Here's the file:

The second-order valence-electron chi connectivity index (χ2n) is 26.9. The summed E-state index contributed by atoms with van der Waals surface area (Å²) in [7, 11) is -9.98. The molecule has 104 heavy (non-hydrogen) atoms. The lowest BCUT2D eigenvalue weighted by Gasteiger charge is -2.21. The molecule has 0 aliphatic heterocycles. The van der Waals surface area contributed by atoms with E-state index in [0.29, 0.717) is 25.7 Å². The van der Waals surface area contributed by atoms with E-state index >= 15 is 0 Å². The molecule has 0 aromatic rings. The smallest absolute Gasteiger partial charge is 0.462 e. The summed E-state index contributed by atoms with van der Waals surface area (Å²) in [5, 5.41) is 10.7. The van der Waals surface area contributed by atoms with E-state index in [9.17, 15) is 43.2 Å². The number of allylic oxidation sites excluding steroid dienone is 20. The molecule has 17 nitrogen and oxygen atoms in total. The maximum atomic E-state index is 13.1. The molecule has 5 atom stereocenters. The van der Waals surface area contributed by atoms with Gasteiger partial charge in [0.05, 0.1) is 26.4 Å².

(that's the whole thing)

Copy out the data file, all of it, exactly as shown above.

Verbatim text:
The second-order valence-electron chi connectivity index (χ2n) is 26.9. The summed E-state index contributed by atoms with van der Waals surface area (Å²) in [7, 11) is -9.98. The molecule has 104 heavy (non-hydrogen) atoms. The lowest BCUT2D eigenvalue weighted by Gasteiger charge is -2.21. The molecule has 0 aliphatic heterocycles. The van der Waals surface area contributed by atoms with E-state index in [0.29, 0.717) is 25.7 Å². The van der Waals surface area contributed by atoms with E-state index >= 15 is 0 Å². The molecule has 0 aromatic rings. The smallest absolute Gasteiger partial charge is 0.462 e. The summed E-state index contributed by atoms with van der Waals surface area (Å²) in [5, 5.41) is 10.7. The van der Waals surface area contributed by atoms with E-state index in [9.17, 15) is 43.2 Å². The number of allylic oxidation sites excluding steroid dienone is 20. The molecule has 17 nitrogen and oxygen atoms in total. The maximum atomic E-state index is 13.1. The molecule has 5 atom stereocenters. The van der Waals surface area contributed by atoms with Gasteiger partial charge in [0.05, 0.1) is 26.4 Å².